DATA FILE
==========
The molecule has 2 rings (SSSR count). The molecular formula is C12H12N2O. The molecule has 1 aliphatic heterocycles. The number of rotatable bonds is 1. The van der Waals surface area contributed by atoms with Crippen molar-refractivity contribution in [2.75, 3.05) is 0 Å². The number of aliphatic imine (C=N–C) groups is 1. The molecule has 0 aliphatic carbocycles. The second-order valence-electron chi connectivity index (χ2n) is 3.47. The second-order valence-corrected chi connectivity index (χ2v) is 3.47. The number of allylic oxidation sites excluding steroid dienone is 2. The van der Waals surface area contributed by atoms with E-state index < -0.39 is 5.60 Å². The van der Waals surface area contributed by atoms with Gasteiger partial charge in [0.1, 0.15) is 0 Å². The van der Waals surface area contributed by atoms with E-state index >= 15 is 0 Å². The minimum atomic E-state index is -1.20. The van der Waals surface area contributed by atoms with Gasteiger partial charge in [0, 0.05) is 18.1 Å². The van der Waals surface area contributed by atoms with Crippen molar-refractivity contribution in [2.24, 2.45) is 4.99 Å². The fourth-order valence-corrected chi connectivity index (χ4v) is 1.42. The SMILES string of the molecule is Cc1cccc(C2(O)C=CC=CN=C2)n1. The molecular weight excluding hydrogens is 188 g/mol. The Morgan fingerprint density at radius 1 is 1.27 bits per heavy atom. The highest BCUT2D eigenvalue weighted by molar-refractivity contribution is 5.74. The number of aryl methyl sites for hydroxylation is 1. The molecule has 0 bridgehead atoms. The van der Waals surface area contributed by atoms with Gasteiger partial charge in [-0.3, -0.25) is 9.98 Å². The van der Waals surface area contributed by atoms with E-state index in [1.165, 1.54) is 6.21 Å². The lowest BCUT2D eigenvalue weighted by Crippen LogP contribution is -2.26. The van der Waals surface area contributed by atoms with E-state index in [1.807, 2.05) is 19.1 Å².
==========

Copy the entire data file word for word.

The molecule has 2 rings (SSSR count). The molecular formula is C12H12N2O. The molecule has 1 aliphatic heterocycles. The number of rotatable bonds is 1. The van der Waals surface area contributed by atoms with Crippen molar-refractivity contribution in [2.75, 3.05) is 0 Å². The number of aliphatic imine (C=N–C) groups is 1. The molecule has 0 aliphatic carbocycles. The second-order valence-electron chi connectivity index (χ2n) is 3.47. The second-order valence-corrected chi connectivity index (χ2v) is 3.47. The number of allylic oxidation sites excluding steroid dienone is 2. The van der Waals surface area contributed by atoms with E-state index < -0.39 is 5.60 Å². The van der Waals surface area contributed by atoms with Gasteiger partial charge in [0.1, 0.15) is 0 Å². The van der Waals surface area contributed by atoms with E-state index >= 15 is 0 Å². The minimum atomic E-state index is -1.20. The van der Waals surface area contributed by atoms with Gasteiger partial charge in [0, 0.05) is 18.1 Å². The van der Waals surface area contributed by atoms with Crippen molar-refractivity contribution in [2.24, 2.45) is 4.99 Å². The fourth-order valence-corrected chi connectivity index (χ4v) is 1.42. The SMILES string of the molecule is Cc1cccc(C2(O)C=CC=CN=C2)n1. The molecular weight excluding hydrogens is 188 g/mol. The Morgan fingerprint density at radius 1 is 1.27 bits per heavy atom. The highest BCUT2D eigenvalue weighted by molar-refractivity contribution is 5.74. The number of aryl methyl sites for hydroxylation is 1. The molecule has 0 bridgehead atoms. The van der Waals surface area contributed by atoms with Gasteiger partial charge in [-0.3, -0.25) is 9.98 Å². The van der Waals surface area contributed by atoms with E-state index in [1.165, 1.54) is 6.21 Å². The lowest BCUT2D eigenvalue weighted by Crippen LogP contribution is -2.26. The van der Waals surface area contributed by atoms with E-state index in [1.807, 2.05) is 19.1 Å².